But in years past, I always did it with two LD mic's, always MS.

I own the MKH30, and though I often use it in combo with the MKH20, I've never done an organ recording with that combo. I'm not sure that the quality or range of extension would be adequate. I have a non critical organ recording coming up, so maybe I should give it a try.

Some mic's work well that you'd never consider-like the Oktava hypercardioid! Its low end won't quit.

There are many ways to nicely record an organ, and your 8020's should be terrific!
Old 26th September 2011
  #18
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sonare's Avatar
Quote:
Originally Posted by JEGG View Post

There are many ways to nicely record an organ, and your 8020's should be terrific!
Succinctly put. In typical GS fashion virtually every mic setup except X-Y and NOS has been suggested-- without first analyzing the organ, the player, or the repertoire to be played.

When I say that I am thinking of an unfortunate pairing of the Lizst B-A-C-H I heard on the Flentrop at Holy Name Cathedral in Chicago several years ago. The opposite was a program of Howells on the Skinner at Rockefeller Chapel at U of C, which was so good I still recall it as though it were last week-- and in reality it was 25 years ago!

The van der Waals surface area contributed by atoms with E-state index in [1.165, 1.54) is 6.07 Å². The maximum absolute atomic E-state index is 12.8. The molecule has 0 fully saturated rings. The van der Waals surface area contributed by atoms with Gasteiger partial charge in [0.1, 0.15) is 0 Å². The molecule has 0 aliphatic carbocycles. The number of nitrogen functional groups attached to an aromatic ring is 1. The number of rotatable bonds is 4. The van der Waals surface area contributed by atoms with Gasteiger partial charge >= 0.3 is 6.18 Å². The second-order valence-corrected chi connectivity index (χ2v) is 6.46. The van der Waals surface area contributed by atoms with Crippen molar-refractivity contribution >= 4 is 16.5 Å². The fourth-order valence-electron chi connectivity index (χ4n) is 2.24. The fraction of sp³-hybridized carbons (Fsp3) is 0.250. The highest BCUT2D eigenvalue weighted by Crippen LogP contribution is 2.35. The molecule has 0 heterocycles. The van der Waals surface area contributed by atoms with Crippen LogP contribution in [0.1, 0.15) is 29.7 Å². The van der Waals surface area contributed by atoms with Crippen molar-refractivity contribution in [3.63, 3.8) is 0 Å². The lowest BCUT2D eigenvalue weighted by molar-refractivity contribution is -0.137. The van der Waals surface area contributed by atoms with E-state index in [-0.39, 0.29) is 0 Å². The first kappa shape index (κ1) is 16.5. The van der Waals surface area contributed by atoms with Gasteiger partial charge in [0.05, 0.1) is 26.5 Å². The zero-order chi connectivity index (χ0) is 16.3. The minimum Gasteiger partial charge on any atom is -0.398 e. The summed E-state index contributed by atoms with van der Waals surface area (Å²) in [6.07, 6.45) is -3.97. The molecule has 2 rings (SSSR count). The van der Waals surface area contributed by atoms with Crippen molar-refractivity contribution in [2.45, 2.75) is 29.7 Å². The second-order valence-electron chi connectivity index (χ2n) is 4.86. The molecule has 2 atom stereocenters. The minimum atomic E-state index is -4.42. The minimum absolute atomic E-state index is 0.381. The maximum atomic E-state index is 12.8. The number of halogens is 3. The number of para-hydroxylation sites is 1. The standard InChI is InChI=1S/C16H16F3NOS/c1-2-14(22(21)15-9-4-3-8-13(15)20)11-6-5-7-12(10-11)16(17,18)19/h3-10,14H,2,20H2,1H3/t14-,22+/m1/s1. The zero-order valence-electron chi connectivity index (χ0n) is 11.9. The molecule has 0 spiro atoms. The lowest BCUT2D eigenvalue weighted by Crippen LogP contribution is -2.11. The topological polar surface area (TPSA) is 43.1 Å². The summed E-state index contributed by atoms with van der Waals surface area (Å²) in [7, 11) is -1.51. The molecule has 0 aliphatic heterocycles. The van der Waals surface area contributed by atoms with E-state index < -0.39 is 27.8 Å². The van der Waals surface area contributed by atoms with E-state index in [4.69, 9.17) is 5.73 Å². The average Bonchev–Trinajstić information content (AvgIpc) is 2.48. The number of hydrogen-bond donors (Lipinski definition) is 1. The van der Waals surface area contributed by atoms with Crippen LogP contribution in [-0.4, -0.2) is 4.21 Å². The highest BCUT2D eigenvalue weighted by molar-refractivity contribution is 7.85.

Earlier style organ design (and rep) benefits from an approach that will yield good imaging with lots of resolution. Think precise, as complex counterpoint needs maximum resolution. Plenty of height helps-- at least up to impost level so the mixtures are not shaded. That would be the exact opposite of what you'd want for Lizst (a big Romantic period "wash" of sound a la Debussy)-- and if there is solid thinking happening the organist will not choose an inappropriate instrument to begin with.

Choose the mics and the setup that will help deliver the sound appropriate to 1) what is being played 2) where it's being played 3) what it's being played on and 4) who is playing. IOW for someone who likes fast tempi with complex material you DON"T want A-B spaced 1M far away. If this is simply a general program then choose a pair of omnis 66CM apart far enough back to sound good and call it a day!

Rich
Old 27th September 2011
  #19
With over 300 organ recordings I made on the shelf I'ld say an AB about a mtr wide with AKG 480's with omni capsules is my favorite set up.
Old 27th September 2011
  #20
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sonare's Avatar
"Far away" is the operative phrase in my statement. Mud is mud, and AB more than half-way back is a certain recipe for it. Over here in the US there is a much wider array of sounds and rooms. One approach will not fit all. Dutch organ design and voicing effectively change the rules. My comments were made with US practices in mind. Your acoustics are generally more clear and generous than ours-- that's a real game-changer.

Rich
Old 27th September 2011
  #21
Quote:
Originally Posted by CAT5 View Post
With over 300 organ recordings I made on the shelf I'ld say an AB about a mtr wide with AKG 480's with omni capsules is my favorite set up.